Consistent with its objective of inspiring action against human trafficking, the TIP report also issues praise for localities that have adopted "best practices" in their strides to prevent trafficking, provide for victims or prosecute traffickers themselves. Panama has passed a law that requires businesses in the tourist industry to inform travelers about laws against child pornography and sex tourism. The city of Madrid has taken strides to reduce both prostitution and trafficking by targeting the customers of these illicit endeavors, while at the same time engaging in prevention and victim assistance efforts.

The Department of Labor’s 2004 Findings on the Worst Forms of Child Labor

U.S. Dept of Labor Bureau of International Labor Affairs, 2005

www.dol.gov/ilab/media/reports/iclp/tda2004/panama.htm

[accessed 15 December 2010]

INCIDENCE AND NATURE OF CHILD LABOR - Children in Panama also work as domestic servants.  Panama is a transit and destination country for girls, primarily from Colombia and the Dominican Republic, trafficked for commercial sexual exploitation.  Children are also trafficked within Panama for sexual exploitation, and are involved in child pornography.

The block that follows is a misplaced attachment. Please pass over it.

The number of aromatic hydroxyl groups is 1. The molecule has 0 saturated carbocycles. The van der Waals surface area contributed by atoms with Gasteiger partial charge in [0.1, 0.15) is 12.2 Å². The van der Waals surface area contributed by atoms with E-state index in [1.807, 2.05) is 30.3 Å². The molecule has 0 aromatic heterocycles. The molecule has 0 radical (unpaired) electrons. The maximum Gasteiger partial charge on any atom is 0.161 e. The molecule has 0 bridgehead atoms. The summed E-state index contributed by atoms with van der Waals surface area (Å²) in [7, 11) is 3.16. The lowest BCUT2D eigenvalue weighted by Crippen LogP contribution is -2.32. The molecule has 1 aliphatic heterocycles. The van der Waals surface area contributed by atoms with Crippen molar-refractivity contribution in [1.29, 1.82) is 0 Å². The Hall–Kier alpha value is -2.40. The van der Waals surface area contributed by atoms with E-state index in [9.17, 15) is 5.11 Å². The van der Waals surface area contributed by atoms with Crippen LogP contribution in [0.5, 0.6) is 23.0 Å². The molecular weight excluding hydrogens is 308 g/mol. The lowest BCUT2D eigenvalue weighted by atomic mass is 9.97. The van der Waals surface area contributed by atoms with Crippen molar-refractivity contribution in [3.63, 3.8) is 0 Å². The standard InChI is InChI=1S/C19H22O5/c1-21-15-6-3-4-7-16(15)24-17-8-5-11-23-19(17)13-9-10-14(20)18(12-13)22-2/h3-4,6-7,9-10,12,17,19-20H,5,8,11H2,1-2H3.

Human Rights Reports » 2005 Country Reports on Human Rights Practices

U.S. Dept of State Bureau of Democracy, Human Rights, and Labor, March 8, 2006

www.state.gov/g/drl/rls/hrrpt/2005/61736.htm

[accessed 15 December 2010]

TRAFFICKING IN PERSONS – The country was a destination point for trafficked women. There was evidence that rural children were trafficked internally to work as domestic servants in urban areas. Colombia remained the primary country of origin for trafficked women, followed by the Dominican Republic. Although many Colombians and Dominicans came willingly to the country, apparently intending to become prostitutes, anecdotal evidence suggested that some were forced to continue as prostitutes after they wanted to end involvement.

The country was a transit point for Colombian sex workers to other Central American countries and the United States. Although some of these women were assumed to be trafficking victims, the government could not verify numbers. Alien smuggling remained a widespread problem, with most aliens coming from Ecuador, Peru, Colombia, China, and India, and transiting the country by means of smuggling networks enroute to the United States. Some were trafficked for debt bondage, including Chinese debt bondage within the country.